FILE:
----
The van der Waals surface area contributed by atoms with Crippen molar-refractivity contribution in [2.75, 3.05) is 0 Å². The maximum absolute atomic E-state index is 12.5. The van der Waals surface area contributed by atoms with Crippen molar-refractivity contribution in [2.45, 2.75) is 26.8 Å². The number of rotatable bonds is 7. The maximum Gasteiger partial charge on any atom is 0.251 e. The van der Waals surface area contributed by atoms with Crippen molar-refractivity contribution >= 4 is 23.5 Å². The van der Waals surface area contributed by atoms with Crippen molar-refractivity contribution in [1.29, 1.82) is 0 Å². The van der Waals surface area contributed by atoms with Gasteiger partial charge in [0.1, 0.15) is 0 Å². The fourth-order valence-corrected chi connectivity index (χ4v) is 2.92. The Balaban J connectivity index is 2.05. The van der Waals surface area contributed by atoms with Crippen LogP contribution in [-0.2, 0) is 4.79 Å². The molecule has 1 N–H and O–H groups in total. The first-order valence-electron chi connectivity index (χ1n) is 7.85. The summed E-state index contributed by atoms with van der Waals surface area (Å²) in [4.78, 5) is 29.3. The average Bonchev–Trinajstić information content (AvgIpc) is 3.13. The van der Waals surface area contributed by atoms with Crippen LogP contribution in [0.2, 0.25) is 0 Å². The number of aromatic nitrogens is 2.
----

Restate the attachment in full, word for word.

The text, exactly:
The van der Waals surface area contributed by atoms with Crippen molar-refractivity contribution in [2.75, 3.05) is 0 Å². The maximum absolute atomic E-state index is 12.5. The van der Waals surface area contributed by atoms with Crippen molar-refractivity contribution in [2.45, 2.75) is 26.8 Å². The number of rotatable bonds is 7. The maximum Gasteiger partial charge on any atom is 0.251 e. The van der Waals surface area contributed by atoms with Crippen molar-refractivity contribution >= 4 is 23.5 Å². The van der Waals surface area contributed by atoms with Crippen molar-refractivity contribution in [1.29, 1.82) is 0 Å². The van der Waals surface area contributed by atoms with Gasteiger partial charge in [0.1, 0.15) is 0 Å². The fourth-order valence-corrected chi connectivity index (χ4v) is 2.92. The Balaban J connectivity index is 2.05. The van der Waals surface area contributed by atoms with Crippen LogP contribution in [-0.2, 0) is 4.79 Å². The molecule has 1 N–H and O–H groups in total. The first-order valence-electron chi connectivity index (χ1n) is 7.85. The summed E-state index contributed by atoms with van der Waals surface area (Å²) in [4.78, 5) is 29.3. The average Bonchev–Trinajstić information content (AvgIpc) is 3.13. The van der Waals surface area contributed by atoms with Crippen LogP contribution in [0.2, 0.25) is 0 Å². The number of aromatic nitrogens is 2.